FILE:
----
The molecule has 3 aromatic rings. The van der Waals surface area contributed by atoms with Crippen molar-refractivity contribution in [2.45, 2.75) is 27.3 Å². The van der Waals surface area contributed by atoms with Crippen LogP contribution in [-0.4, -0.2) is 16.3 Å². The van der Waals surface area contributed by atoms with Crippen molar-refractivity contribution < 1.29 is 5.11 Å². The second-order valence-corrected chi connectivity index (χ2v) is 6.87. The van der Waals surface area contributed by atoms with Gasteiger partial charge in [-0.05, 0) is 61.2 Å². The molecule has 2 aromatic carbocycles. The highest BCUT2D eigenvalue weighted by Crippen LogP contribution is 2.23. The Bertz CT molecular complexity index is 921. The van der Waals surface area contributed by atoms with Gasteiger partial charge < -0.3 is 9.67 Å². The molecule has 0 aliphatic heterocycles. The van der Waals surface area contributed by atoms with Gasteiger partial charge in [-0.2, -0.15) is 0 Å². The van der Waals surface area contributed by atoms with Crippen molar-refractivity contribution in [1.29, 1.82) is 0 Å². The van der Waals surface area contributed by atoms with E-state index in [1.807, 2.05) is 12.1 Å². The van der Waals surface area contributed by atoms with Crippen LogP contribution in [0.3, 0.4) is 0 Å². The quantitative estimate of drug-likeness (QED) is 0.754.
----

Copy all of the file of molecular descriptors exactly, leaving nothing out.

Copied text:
The molecule has 3 aromatic rings. The van der Waals surface area contributed by atoms with Crippen molar-refractivity contribution in [2.45, 2.75) is 27.3 Å². The van der Waals surface area contributed by atoms with Crippen LogP contribution in [-0.4, -0.2) is 16.3 Å². The van der Waals surface area contributed by atoms with Crippen molar-refractivity contribution < 1.29 is 5.11 Å². The second-order valence-corrected chi connectivity index (χ2v) is 6.87. The van der Waals surface area contributed by atoms with Gasteiger partial charge in [-0.05, 0) is 61.2 Å². The molecule has 2 aromatic carbocycles. The highest BCUT2D eigenvalue weighted by Crippen LogP contribution is 2.23. The Bertz CT molecular complexity index is 921. The van der Waals surface area contributed by atoms with Gasteiger partial charge < -0.3 is 9.67 Å². The molecule has 0 aliphatic heterocycles. The van der Waals surface area contributed by atoms with Gasteiger partial charge in [-0.2, -0.15) is 0 Å². The van der Waals surface area contributed by atoms with Crippen molar-refractivity contribution in [1.29, 1.82) is 0 Å². The van der Waals surface area contributed by atoms with E-state index in [1.807, 2.05) is 12.1 Å². The van der Waals surface area contributed by atoms with Crippen LogP contribution in [0.3, 0.4) is 0 Å². The quantitative estimate of drug-likeness (QED) is 0.754.